PwC Nigeria executive links revenue levels to crude oil prices

28 August 2019 2 min. read
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Despite economic challenges, real and predicted revenue collection levels in Nigeria continue to rise. According to Taiwo Oyedele of PwC Nigeria, the discrepance between economic conditions and revenue levels boils down to fluctuations in the global price of crude oil, which is a key contributor to Nigeria’s GDP.

Revenue collection levels have been varying considerably from year to year recently, and a notable spike in collections from last year has raised significant questions across the Nigerian market. The Federal Inland Revenue Services (FIRS) in Nigeria reported N5.3 trillion in collections for 2018.

Between 2015 and last year, collections have fluctuated within the range of N3 trillion and N4 trillion, which has cause some raised eyebrows amongst market watchers with respect to last years collections. Partner and West Africa Tax Leader at PwC Nigeria Taiwo Oyedele appears to have an answer to this question.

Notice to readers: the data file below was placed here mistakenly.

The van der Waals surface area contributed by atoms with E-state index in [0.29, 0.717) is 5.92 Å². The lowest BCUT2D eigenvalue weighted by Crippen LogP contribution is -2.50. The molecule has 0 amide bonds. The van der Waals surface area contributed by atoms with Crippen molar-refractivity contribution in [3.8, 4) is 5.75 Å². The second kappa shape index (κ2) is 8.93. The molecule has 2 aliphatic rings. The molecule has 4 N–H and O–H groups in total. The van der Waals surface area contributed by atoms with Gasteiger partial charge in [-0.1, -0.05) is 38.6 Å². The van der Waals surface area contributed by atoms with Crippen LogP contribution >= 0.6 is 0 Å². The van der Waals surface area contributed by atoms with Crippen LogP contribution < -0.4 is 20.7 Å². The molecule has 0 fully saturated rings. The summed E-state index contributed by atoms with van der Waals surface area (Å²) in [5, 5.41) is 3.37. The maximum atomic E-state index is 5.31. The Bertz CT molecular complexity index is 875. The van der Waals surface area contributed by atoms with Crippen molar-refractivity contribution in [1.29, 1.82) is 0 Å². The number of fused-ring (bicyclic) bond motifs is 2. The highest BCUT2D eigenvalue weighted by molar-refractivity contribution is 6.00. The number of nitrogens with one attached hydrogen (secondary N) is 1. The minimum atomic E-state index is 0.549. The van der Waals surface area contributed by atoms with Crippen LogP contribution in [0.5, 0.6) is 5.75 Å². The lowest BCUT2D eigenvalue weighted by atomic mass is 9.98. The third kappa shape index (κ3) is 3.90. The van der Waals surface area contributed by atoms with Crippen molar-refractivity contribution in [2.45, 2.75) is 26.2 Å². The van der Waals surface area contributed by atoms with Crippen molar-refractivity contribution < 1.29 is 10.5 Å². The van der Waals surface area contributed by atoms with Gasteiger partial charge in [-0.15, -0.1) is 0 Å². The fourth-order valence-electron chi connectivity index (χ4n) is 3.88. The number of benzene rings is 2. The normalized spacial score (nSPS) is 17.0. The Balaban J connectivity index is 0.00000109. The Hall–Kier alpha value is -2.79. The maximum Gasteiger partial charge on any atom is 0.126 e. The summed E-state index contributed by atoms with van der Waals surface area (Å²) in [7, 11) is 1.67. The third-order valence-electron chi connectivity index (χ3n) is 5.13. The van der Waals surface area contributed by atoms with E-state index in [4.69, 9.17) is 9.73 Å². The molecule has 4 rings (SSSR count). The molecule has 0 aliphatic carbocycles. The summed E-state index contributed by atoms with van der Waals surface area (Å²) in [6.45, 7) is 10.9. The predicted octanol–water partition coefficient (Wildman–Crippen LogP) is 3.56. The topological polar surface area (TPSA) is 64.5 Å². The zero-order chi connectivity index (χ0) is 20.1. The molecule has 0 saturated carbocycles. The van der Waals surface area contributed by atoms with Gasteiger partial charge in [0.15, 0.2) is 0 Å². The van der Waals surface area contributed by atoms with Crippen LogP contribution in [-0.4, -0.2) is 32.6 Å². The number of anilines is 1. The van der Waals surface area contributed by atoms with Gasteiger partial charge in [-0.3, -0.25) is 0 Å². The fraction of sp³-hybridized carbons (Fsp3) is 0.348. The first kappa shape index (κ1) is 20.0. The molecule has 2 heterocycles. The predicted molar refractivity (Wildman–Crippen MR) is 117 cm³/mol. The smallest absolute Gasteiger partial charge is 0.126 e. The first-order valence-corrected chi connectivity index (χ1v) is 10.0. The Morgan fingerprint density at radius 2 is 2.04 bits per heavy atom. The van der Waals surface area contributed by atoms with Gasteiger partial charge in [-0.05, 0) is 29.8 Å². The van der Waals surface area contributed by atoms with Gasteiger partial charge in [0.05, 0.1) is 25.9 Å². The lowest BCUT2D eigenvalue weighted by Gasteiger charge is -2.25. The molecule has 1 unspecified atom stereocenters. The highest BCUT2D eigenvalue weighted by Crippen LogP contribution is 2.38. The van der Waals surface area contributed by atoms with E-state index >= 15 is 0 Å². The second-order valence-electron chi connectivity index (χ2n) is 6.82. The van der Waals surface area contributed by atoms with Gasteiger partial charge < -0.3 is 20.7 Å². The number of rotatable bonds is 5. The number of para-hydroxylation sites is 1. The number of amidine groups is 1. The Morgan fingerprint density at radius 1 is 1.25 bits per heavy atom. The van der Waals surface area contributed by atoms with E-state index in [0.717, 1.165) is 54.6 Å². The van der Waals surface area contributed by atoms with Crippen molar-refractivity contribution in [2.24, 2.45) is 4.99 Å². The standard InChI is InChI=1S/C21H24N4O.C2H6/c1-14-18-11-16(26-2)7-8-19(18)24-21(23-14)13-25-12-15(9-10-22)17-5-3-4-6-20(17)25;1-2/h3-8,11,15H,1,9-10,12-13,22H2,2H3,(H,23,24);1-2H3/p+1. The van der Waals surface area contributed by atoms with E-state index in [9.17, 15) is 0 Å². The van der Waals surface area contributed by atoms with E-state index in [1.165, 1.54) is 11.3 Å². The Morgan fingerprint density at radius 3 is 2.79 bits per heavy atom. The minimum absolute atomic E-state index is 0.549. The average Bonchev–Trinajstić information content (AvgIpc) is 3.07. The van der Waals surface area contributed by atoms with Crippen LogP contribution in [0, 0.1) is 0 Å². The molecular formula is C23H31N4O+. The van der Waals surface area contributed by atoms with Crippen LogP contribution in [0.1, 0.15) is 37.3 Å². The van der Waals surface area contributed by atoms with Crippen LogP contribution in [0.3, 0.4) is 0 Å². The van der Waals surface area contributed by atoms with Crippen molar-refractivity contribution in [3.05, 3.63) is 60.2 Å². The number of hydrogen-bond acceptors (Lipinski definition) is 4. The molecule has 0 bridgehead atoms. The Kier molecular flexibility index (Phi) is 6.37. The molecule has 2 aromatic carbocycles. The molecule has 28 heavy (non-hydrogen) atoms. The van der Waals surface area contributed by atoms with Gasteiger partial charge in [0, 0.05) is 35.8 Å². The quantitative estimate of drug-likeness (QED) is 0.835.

Technology is essential to simplifying the tax compliance process in Nigeria

According to Oyedele, despite the fact that collections last year were high, they still fell short of the anticipated figure, which was in excess of N8 trillion. Such high expectations – despite sluggish economic growth and rampant unemployment – are driven by the price of crude oil, according to Oyedele,

Nigeria has the largest economy in Africa, although a substantial portion of the country’s GDP is dependent on the sale of oil and commodities. A global dip in oil and commodity prices in recent years dealt a significant blow to the Nigerian economy, although some stability appears to have returned in the last two years.

Accordingly, the revenue collection levels also dipped in years following the crisis in 2014, and have since increased following stabilisation. Further evidence can be found in the revenue collections from 2012, when oil prices were at a considerable high, and revenue collections reached a record high as well.

Oyedele has previously offered his take on the discrepancies between expected revenue levels each year and the real collections, arguing that the main cause behind tax defaults is the complexity of the tax paying processes. Digitalisation of these processes, according to Oyedele, is crucial to alter this scenario